Crash kernel dumps configuration and analysis on RHEL 7

# The memory reserved for the kdump kernel is always reserved during system boot. That
# means that the amount of memory is specified in the system’s boot loader configuration.# To enable the dump of the vmcore file, edit /etc/default/grub configuration file and
# set the “crashkernel=auto” option, in GRUB_CMDLINE_LINUX variable according to the
# amount of memory you want to reserve. For example:

GRUB_CMDLINE_LINUX=”crashkernel=256M rd.lvm.lv=rootvg/lv_root […]”

# Minimum amount of reserved memory required for kdump
# ——————————————————————————————
#
# Architecture                     Available Memory        Minimum Reserved Memory
# AMD64 and Intel 64 (x86_64)         2 GB and more        160 MB + 2 bits
#                                                          for every 4 KB of RAM.
#
# IBM POWER (ppc64)                   2 GB to   4 GB       256 MB of RAM.
#                                     4 GB to  32 GB       512 MB of RAM.
#                                    32 GB to  64 GB         1 GB of RAM.
#                                    64 GB to 128 GB         2 GB or RAM.
#                                   128 GB and more          4 GB of RAM.
#
# IBM System z (s390x)                2 GB and more        160 MB + 2 bits
#                                                          for every 4 KB of RAM.
#
# On some systems, it is possible to allocate memory for kdump automatically, either by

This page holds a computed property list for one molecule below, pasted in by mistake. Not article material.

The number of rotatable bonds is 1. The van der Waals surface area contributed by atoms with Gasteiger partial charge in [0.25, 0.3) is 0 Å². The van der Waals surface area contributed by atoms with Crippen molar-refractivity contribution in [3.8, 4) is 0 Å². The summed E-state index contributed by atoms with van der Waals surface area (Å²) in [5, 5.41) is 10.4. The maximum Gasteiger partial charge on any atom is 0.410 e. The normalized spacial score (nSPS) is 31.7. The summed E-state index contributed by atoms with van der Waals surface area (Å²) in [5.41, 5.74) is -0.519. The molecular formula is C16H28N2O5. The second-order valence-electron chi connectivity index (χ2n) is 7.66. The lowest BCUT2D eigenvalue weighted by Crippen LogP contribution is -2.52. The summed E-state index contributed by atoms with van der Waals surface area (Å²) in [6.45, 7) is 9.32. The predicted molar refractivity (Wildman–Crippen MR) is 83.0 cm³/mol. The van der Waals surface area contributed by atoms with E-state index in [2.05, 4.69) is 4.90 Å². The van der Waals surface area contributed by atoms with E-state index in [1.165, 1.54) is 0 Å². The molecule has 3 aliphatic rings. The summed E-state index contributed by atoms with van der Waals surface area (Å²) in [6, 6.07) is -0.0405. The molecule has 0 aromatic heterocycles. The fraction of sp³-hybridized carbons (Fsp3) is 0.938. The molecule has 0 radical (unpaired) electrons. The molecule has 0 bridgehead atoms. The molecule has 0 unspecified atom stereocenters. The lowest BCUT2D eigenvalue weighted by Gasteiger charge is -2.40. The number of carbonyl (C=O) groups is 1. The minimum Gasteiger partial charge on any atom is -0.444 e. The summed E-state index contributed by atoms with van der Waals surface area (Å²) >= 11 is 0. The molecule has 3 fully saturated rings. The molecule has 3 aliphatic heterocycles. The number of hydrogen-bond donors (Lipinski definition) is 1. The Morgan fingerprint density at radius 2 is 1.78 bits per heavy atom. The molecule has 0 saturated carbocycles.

# using the “crashkernel=auto” parameter in the bootloader’s configuration file, or by
# enabling this option in the graphical configuration utility. Nevertheless, for this to
# work a certain amount of total memory needs to be available in the system:
#
# Architecture                     Required Memory
# AMD64 and Intel 64 (x86_64)         2 GB
# IBM POWER (ppc64)                   2 GB
# IBM System z (s390x)                4 GB

# Finally, regenerate the GRUB2 configuration:

grub2-mkconfig -o /boot/grub2/grub.cfg

# When capturing a kernel crash, the core dump can be stored in a local filesystem or
# directly on a device, or sent via NFS or SSH. The default option is to store the core
# file in the /var/crash/ directory of the local file system. To change this, as root,
# modify following line in /etc/kdump.conf configuration file:

path /var/crash

# You can choose to write the core file to a different device. Following syntaxes/devices
# are accepted (among others):

# Filesystem name: ext2 /dev/vg/lv_kdump
# Filesystem label: ext3 LABEL=/crash_dump
# Filesystem UUID: ext4 UUID=03138356-5eh1-4ab3-b58e-29a07ac41x37
# Raw device: raw /dev/vg/lv_kdump
# NFS location: nfs my.server.com:/export/kdump
# SSH connection: ssh user@my.server.com line
# (if a SSH key is required, add “sshkey /root/.ssh/kdump_id_rsa” line too)

# We can configure the action to perform in case dumping to intended targer fails.
# If no default action is specified, “reboot” is assumed default.

default <reboot | halt | poweroff | shell | dump_to_rootfs>